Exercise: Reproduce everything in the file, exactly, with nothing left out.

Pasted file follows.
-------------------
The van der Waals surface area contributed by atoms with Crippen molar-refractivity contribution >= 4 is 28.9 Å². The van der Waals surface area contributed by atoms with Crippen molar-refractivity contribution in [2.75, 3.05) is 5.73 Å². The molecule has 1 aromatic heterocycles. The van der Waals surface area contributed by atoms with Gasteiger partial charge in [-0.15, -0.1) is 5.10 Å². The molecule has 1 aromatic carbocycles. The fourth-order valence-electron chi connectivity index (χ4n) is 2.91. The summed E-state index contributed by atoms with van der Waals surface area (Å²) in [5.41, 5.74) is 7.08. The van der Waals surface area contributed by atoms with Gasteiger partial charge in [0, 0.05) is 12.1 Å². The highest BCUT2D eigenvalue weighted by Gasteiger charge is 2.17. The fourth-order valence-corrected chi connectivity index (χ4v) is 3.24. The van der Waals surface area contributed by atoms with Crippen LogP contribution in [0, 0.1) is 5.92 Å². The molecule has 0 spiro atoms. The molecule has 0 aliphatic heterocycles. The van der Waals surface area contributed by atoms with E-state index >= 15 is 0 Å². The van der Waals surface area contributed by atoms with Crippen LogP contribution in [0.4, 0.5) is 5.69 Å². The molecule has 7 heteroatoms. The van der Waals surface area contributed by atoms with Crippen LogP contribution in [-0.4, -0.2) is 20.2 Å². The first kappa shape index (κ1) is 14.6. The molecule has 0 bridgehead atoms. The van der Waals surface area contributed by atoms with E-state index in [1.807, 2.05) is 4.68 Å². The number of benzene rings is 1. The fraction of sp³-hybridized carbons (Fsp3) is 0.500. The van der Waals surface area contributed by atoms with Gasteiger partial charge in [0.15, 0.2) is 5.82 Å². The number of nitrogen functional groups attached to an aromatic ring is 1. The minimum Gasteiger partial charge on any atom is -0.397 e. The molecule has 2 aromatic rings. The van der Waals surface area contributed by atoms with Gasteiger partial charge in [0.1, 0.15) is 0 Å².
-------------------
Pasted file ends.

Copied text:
The van der Waals surface area contributed by atoms with Crippen molar-refractivity contribution >= 4 is 28.9 Å². The van der Waals surface area contributed by atoms with Crippen molar-refractivity contribution in [2.75, 3.05) is 5.73 Å². The molecule has 1 aromatic heterocycles. The van der Waals surface area contributed by atoms with Gasteiger partial charge in [-0.15, -0.1) is 5.10 Å². The molecule has 1 aromatic carbocycles. The fourth-order valence-electron chi connectivity index (χ4n) is 2.91. The summed E-state index contributed by atoms with van der Waals surface area (Å²) in [5.41, 5.74) is 7.08. The van der Waals surface area contributed by atoms with Gasteiger partial charge in [0, 0.05) is 12.1 Å². The highest BCUT2D eigenvalue weighted by Gasteiger charge is 2.17. The fourth-order valence-corrected chi connectivity index (χ4v) is 3.24. The van der Waals surface area contributed by atoms with Crippen LogP contribution in [0, 0.1) is 5.92 Å². The molecule has 0 spiro atoms. The molecule has 0 aliphatic heterocycles. The van der Waals surface area contributed by atoms with E-state index >= 15 is 0 Å². The van der Waals surface area contributed by atoms with Crippen LogP contribution in [0.4, 0.5) is 5.69 Å². The molecule has 7 heteroatoms. The van der Waals surface area contributed by atoms with Crippen LogP contribution in [-0.4, -0.2) is 20.2 Å². The first kappa shape index (κ1) is 14.6. The molecule has 0 bridgehead atoms. The van der Waals surface area contributed by atoms with E-state index in [1.807, 2.05) is 4.68 Å². The number of benzene rings is 1. The fraction of sp³-hybridized carbons (Fsp3) is 0.500. The van der Waals surface area contributed by atoms with Gasteiger partial charge in [0.15, 0.2) is 5.82 Å². The number of nitrogen functional groups attached to an aromatic ring is 1. The minimum Gasteiger partial charge on any atom is -0.397 e. The molecule has 2 aromatic rings. The van der Waals surface area contributed by atoms with Gasteiger partial charge in [0.1, 0.15) is 0 Å².